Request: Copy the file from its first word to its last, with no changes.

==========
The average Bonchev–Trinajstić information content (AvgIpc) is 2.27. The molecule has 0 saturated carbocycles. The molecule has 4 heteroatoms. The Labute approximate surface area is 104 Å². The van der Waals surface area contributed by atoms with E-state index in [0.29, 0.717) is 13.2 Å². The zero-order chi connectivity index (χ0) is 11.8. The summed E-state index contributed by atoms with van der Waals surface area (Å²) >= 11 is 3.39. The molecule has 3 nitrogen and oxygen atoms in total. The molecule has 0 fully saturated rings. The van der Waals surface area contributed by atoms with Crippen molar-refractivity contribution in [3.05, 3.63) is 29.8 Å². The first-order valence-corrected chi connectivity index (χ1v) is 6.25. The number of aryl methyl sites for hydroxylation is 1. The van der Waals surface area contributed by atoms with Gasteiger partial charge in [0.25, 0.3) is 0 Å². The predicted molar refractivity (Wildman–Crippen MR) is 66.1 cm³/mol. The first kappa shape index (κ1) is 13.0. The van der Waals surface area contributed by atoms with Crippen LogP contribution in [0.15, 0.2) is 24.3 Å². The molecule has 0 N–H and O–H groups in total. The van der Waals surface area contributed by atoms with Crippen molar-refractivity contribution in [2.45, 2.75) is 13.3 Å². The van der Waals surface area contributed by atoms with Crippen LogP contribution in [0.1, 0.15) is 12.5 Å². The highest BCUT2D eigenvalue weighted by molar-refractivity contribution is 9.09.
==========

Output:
The average Bonchev–Trinajstić information content (AvgIpc) is 2.27. The molecule has 0 saturated carbocycles. The molecule has 4 heteroatoms. The Labute approximate surface area is 104 Å². The van der Waals surface area contributed by atoms with E-state index in [0.29, 0.717) is 13.2 Å². The zero-order chi connectivity index (χ0) is 11.8. The summed E-state index contributed by atoms with van der Waals surface area (Å²) >= 11 is 3.39. The molecule has 3 nitrogen and oxygen atoms in total. The molecule has 0 fully saturated rings. The van der Waals surface area contributed by atoms with Crippen molar-refractivity contribution in [3.05, 3.63) is 29.8 Å². The first-order valence-corrected chi connectivity index (χ1v) is 6.25. The number of aryl methyl sites for hydroxylation is 1. The van der Waals surface area contributed by atoms with Gasteiger partial charge in [0.25, 0.3) is 0 Å². The predicted molar refractivity (Wildman–Crippen MR) is 66.1 cm³/mol. The first kappa shape index (κ1) is 13.0. The van der Waals surface area contributed by atoms with Crippen LogP contribution in [0.15, 0.2) is 24.3 Å². The molecule has 0 N–H and O–H groups in total. The van der Waals surface area contributed by atoms with Crippen molar-refractivity contribution in [2.45, 2.75) is 13.3 Å². The van der Waals surface area contributed by atoms with Crippen LogP contribution in [0.1, 0.15) is 12.5 Å². The highest BCUT2D eigenvalue weighted by molar-refractivity contribution is 9.09.